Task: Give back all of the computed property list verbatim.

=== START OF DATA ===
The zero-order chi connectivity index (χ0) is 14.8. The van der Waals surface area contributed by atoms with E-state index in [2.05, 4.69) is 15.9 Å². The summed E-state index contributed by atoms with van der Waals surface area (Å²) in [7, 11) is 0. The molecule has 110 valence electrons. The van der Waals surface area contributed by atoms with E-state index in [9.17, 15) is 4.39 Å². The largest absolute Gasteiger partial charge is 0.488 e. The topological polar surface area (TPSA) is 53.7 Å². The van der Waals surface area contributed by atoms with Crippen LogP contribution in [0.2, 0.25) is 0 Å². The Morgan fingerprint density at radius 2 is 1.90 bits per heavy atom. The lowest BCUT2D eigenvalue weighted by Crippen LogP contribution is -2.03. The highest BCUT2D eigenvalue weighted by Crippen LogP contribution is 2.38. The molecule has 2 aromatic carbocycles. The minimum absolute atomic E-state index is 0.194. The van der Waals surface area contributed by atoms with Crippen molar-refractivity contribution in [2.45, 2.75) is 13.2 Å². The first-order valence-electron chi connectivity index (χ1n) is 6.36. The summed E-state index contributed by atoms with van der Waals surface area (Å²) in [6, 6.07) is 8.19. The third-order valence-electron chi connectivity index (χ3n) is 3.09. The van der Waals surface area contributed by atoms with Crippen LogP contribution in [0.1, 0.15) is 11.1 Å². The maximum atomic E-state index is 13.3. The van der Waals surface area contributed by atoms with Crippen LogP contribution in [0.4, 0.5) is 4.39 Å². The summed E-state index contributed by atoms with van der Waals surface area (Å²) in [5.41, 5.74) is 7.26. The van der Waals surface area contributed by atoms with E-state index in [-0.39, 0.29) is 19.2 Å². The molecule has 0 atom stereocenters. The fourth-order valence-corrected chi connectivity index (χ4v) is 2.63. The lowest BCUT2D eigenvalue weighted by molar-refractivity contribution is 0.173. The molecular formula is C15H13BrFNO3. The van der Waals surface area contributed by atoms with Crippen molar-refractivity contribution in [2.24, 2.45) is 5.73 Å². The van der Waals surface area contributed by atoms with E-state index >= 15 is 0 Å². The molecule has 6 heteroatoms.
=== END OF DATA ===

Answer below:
The zero-order chi connectivity index (χ0) is 14.8. The van der Waals surface area contributed by atoms with E-state index in [2.05, 4.69) is 15.9 Å². The summed E-state index contributed by atoms with van der Waals surface area (Å²) in [7, 11) is 0. The molecule has 110 valence electrons. The van der Waals surface area contributed by atoms with E-state index in [9.17, 15) is 4.39 Å². The largest absolute Gasteiger partial charge is 0.488 e. The topological polar surface area (TPSA) is 53.7 Å². The van der Waals surface area contributed by atoms with Crippen LogP contribution in [0.2, 0.25) is 0 Å². The Morgan fingerprint density at radius 2 is 1.90 bits per heavy atom. The lowest BCUT2D eigenvalue weighted by Crippen LogP contribution is -2.03. The highest BCUT2D eigenvalue weighted by Crippen LogP contribution is 2.38. The molecule has 2 aromatic carbocycles. The minimum absolute atomic E-state index is 0.194. The van der Waals surface area contributed by atoms with Crippen molar-refractivity contribution in [2.45, 2.75) is 13.2 Å². The first-order valence-electron chi connectivity index (χ1n) is 6.36. The summed E-state index contributed by atoms with van der Waals surface area (Å²) in [6, 6.07) is 8.19. The third-order valence-electron chi connectivity index (χ3n) is 3.09. The van der Waals surface area contributed by atoms with Crippen LogP contribution in [0.1, 0.15) is 11.1 Å². The maximum atomic E-state index is 13.3. The van der Waals surface area contributed by atoms with Crippen LogP contribution in [0.4, 0.5) is 4.39 Å². The summed E-state index contributed by atoms with van der Waals surface area (Å²) in [5.41, 5.74) is 7.26. The van der Waals surface area contributed by atoms with E-state index in [-0.39, 0.29) is 19.2 Å². The molecule has 0 atom stereocenters. The fourth-order valence-corrected chi connectivity index (χ4v) is 2.63. The lowest BCUT2D eigenvalue weighted by molar-refractivity contribution is 0.173. The molecular formula is C15H13BrFNO3. The van der Waals surface area contributed by atoms with Crippen molar-refractivity contribution in [2.24, 2.45) is 5.73 Å². The van der Waals surface area contributed by atoms with E-state index >= 15 is 0 Å². The molecule has 6 heteroatoms.